349_upper_mountain_2It’s May tomorrow and the number of homes on the market for the big spring push has increased dramatically. The flurry of open houses tomorrow alone should constitute listing as a May in Montclair event. If you’re outside Baristaville and trying to get in by summer, we’ve got some advice from the newsletter of realtor Roberta Baldwin

“As I tell all my buyers, especially when they get depressed, try to love a house that has escaped the affection of others. It’s the best buy and you can fix it up and make it fabulous!”

Who knew there was a lonely hearts club for real estate? As of today, there are more than 20 homes in Baristaville priced at a million or higher (five of which are located on Upper Mountain). Will these escape the affection of others or sell like hotcakes? Stay tuned.

Liz George is the publisher of Montclair Local. liz@montclairlocal.news

12 replies on “May Day, May Day”

  1. I’m not “sold” on the idea that a fixer-upper is a best buy … especially considering the unknown, uncapped costs of renovating older homes into modern standards and designs … I just think its an unfortunate reality that the real cost of real estate around here is the cost of the home/property PLUS the renovation costs … those total prices aren’t published anywhere …

  2. I’ll start the costs off…
    Just bought an older house and to get all the floors redone(3 floors, stairways, closets), it will run $8500…about 2500 square feet of actual wood floors

  3. Fixer upper is best buy IF it is located in neighborhood of nice homes that are in better shape than it is.
    Much worse to buy a home that is the most beautifully remodeled in a not-so-area.
    You can’t remodel location…
    By the way, $8,500 to refinish three floors of wood is a bargain compared to what it would cost to put in new floors.

  4. my experience with old houses (or perhaps with any house) has been that there is, indeed, that initial “bloodletting” as a friend called it. i decided to grit my teeth and do it–the new kitchen, the patio, the new windows, the refinished floors, the wiring, the lighting. i realized that i have a remarkable talent for wasting money on stupid crap that i don’t need. investing it in the comfort, safety and beauty of my new home made more sense. now i’ll enjoy these improvements for as long as i stay in this home, and i hope that when i eventually sell it, the investments will pay off because the home will be much more attractive to a buyer.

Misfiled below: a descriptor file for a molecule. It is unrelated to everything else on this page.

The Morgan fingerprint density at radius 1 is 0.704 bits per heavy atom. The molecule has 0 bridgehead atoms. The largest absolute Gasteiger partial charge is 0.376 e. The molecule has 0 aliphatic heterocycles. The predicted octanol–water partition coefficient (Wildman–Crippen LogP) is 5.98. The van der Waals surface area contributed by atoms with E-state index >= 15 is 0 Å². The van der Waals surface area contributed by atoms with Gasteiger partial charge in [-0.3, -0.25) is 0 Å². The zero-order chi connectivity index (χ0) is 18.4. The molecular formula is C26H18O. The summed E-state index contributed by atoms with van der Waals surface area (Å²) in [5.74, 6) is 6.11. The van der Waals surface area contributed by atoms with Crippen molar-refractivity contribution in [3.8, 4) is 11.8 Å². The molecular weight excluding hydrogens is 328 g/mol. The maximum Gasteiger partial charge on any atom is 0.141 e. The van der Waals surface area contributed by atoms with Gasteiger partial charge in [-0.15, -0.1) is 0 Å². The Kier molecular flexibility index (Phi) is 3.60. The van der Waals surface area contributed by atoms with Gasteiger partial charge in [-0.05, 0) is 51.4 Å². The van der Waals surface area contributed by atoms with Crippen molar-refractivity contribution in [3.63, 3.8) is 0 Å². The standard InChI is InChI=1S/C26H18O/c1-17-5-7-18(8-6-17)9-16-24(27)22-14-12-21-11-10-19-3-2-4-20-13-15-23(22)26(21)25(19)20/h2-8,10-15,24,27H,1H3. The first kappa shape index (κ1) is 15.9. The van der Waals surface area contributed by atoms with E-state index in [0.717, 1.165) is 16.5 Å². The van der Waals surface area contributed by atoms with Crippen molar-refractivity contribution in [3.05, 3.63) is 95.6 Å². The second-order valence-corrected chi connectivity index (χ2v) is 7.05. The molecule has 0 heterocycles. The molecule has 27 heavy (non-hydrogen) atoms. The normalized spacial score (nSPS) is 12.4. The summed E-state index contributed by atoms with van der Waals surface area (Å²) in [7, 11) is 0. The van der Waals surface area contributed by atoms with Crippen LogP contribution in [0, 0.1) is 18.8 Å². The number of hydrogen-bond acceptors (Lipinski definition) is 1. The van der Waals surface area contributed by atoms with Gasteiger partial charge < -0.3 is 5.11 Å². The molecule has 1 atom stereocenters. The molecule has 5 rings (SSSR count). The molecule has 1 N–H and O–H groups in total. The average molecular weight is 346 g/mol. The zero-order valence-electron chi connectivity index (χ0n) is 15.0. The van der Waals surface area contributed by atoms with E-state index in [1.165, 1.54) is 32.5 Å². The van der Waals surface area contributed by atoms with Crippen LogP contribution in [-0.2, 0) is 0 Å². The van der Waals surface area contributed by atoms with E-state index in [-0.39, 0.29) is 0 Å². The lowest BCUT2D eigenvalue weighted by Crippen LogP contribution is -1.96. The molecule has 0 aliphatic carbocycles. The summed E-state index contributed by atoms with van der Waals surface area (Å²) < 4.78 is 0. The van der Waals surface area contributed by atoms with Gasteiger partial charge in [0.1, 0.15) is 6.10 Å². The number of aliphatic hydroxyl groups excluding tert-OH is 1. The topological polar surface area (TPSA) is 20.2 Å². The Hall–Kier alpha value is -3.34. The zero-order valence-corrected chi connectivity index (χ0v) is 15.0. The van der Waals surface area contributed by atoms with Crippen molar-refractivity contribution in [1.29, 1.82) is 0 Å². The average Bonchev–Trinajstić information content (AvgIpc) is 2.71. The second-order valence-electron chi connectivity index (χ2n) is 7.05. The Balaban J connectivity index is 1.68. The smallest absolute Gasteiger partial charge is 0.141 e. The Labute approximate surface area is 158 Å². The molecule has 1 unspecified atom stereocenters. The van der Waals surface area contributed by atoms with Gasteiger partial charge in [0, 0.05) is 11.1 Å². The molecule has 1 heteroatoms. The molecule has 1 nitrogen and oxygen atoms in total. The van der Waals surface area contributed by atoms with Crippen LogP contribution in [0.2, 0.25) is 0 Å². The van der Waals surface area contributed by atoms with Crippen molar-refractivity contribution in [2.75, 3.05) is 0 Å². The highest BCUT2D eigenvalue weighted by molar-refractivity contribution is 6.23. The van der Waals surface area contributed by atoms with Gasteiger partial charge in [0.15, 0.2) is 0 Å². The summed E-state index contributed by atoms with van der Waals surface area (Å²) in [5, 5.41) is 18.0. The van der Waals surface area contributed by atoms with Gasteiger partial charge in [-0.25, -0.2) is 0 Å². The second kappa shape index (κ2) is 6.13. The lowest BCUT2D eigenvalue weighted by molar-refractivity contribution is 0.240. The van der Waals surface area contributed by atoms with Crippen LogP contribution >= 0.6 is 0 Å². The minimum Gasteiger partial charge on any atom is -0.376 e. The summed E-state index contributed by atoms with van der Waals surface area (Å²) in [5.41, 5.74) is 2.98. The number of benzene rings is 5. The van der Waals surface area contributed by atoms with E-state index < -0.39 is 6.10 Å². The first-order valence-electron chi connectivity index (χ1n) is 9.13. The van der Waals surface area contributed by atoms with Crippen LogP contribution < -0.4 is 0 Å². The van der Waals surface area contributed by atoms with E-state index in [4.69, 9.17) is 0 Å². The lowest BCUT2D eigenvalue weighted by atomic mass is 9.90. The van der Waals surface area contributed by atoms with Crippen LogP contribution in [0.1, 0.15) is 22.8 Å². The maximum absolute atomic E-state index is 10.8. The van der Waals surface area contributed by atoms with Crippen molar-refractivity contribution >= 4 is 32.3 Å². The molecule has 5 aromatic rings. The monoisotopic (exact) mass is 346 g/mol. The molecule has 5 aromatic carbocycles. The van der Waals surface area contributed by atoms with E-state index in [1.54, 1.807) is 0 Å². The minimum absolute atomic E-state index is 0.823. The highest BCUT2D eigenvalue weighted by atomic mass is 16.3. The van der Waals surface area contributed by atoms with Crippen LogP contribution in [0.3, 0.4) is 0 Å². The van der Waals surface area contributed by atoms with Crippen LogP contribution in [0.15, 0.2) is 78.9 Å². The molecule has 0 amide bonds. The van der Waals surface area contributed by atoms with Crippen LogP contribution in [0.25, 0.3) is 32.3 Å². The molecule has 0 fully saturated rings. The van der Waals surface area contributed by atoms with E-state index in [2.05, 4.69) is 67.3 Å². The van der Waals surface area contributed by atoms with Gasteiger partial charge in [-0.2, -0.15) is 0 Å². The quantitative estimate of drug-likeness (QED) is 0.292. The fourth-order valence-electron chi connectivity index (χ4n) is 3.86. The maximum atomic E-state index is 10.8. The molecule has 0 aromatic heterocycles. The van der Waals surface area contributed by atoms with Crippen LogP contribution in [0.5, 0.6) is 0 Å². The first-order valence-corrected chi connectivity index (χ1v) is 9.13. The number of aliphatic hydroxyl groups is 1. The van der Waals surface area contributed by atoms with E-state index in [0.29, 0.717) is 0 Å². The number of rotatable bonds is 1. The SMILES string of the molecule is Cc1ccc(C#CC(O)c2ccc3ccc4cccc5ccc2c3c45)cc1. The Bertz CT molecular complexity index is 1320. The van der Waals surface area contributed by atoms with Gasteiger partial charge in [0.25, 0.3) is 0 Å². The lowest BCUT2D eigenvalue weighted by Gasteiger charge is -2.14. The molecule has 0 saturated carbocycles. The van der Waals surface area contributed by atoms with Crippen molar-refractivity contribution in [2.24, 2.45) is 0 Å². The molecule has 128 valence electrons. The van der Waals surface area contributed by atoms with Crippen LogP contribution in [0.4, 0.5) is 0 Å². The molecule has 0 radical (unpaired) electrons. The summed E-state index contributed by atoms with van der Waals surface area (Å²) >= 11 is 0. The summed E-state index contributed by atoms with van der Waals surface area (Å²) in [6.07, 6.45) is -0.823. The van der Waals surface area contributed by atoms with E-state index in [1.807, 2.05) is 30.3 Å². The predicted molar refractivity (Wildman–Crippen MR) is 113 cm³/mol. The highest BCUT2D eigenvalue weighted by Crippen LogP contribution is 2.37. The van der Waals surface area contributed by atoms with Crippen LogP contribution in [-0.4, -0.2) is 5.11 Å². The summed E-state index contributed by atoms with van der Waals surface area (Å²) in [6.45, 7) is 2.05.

seriously. i’m one of those people who, if i didn’t put the money into a good paint job and landscaping, etc. would find myself buying tons of overpriced crap at bloomingdales that i didn’t need and never used. if you immediately sink your bucks into the house, at least it’s a smart investment.

  5. A few years ago we bought a big old Victorian on a nice block that needed renovation. People who looked at the house when it was for sale brought their architects, who probably advised blowing out the back to add the dreaded family room (which in my opinion usually becomes the studio apartment where the family spends most of its time, one on top of the other). Friends of ours who came to visit from Westchester saw the house and advised us to pour “at least what you paid for it” into renovations.
    Isn’t that hilarious?

  6. That’s funny about the studio apartment.
    My parents bought a ten-room house some years ago, and my father used to gripe that, with all that space, they were still living in 3 rooms, as they had when they first started out.

  7. Walleroo-
    Agree with the ‘family room’ assessment.
    To make matters worse, when the kids get older they do NOT want to hang with you in the ‘family room’ and look for someplace else.

  8. Soon people will be renovating houses to get rid of the family rooms. Maybe they’ll put in bowling lanes instead.

  9. I’ve done massive renovations on two houses — an 1890 brownstone in Park Slope, and a “new,” 1906 Victorian (really a “four-square”) in Upper Montclair, which was called the “haunted house” on the block.
    It’s hell to live through, takes enormous time and emotional energy, and costs much more than you expect, but you never regret a penny that you put into a house.

  10. Renovating a house to its original splendor is one thing… but adding these huge ‘great rooms’ and some of the other things people do, like ‘over renovate’ are dumb.

  11. Well after looking for 8 months for houses that were in supposed “mint condition” in I ended up buying a fixer upper on a waterfront lot. I am probably going to sink at least 1/2 of what I paid into renovations. I think it could end up being very nice but I would be lying if I said I don’t have second thoughts about buying this charmless little home in a great location.I am a bit daunted by the amount I am going to have to spend. I think right now the way I am feeling, if there was a good “mint condition” house I would love to be moving my things in right now instead of being buried in renovation estimates that I am not sure are going to pay off when I eventually sell…Advice anyone???

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